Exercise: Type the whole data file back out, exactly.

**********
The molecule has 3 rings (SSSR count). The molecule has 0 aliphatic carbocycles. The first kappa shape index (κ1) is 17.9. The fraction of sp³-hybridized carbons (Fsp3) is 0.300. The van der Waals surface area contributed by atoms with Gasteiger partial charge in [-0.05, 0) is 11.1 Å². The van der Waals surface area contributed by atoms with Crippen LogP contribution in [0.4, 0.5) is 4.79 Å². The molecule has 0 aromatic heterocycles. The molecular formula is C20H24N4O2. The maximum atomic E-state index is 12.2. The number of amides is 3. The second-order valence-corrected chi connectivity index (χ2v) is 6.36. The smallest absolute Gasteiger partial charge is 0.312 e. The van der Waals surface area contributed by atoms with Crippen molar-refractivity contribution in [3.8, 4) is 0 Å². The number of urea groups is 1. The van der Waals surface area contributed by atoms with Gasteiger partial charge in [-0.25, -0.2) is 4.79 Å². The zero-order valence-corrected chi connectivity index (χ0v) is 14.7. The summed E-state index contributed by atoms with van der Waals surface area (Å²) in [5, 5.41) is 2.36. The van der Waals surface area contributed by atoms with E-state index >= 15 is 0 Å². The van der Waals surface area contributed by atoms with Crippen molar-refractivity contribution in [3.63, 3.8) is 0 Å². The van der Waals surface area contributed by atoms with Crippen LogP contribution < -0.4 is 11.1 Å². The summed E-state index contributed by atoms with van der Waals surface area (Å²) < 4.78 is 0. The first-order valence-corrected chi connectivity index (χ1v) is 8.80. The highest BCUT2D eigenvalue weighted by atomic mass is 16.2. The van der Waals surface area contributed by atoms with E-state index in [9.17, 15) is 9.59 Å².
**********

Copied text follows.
The molecule has 3 rings (SSSR count). The molecule has 0 aliphatic carbocycles. The first kappa shape index (κ1) is 17.9. The fraction of sp³-hybridized carbons (Fsp3) is 0.300. The van der Waals surface area contributed by atoms with Gasteiger partial charge in [-0.05, 0) is 11.1 Å². The van der Waals surface area contributed by atoms with Crippen LogP contribution in [0.4, 0.5) is 4.79 Å². The molecule has 0 aromatic heterocycles. The molecular formula is C20H24N4O2. The maximum atomic E-state index is 12.2. The number of amides is 3. The second-order valence-corrected chi connectivity index (χ2v) is 6.36. The smallest absolute Gasteiger partial charge is 0.312 e. The van der Waals surface area contributed by atoms with Crippen molar-refractivity contribution in [3.8, 4) is 0 Å². The number of urea groups is 1. The van der Waals surface area contributed by atoms with Gasteiger partial charge in [-0.25, -0.2) is 4.79 Å². The zero-order valence-corrected chi connectivity index (χ0v) is 14.7. The summed E-state index contributed by atoms with van der Waals surface area (Å²) in [5, 5.41) is 2.36. The van der Waals surface area contributed by atoms with E-state index >= 15 is 0 Å². The van der Waals surface area contributed by atoms with Crippen molar-refractivity contribution in [3.63, 3.8) is 0 Å². The van der Waals surface area contributed by atoms with Crippen LogP contribution < -0.4 is 11.1 Å². The summed E-state index contributed by atoms with van der Waals surface area (Å²) < 4.78 is 0. The first-order valence-corrected chi connectivity index (χ1v) is 8.80. The highest BCUT2D eigenvalue weighted by atomic mass is 16.2. The van der Waals surface area contributed by atoms with E-state index in [9.17, 15) is 9.59 Å².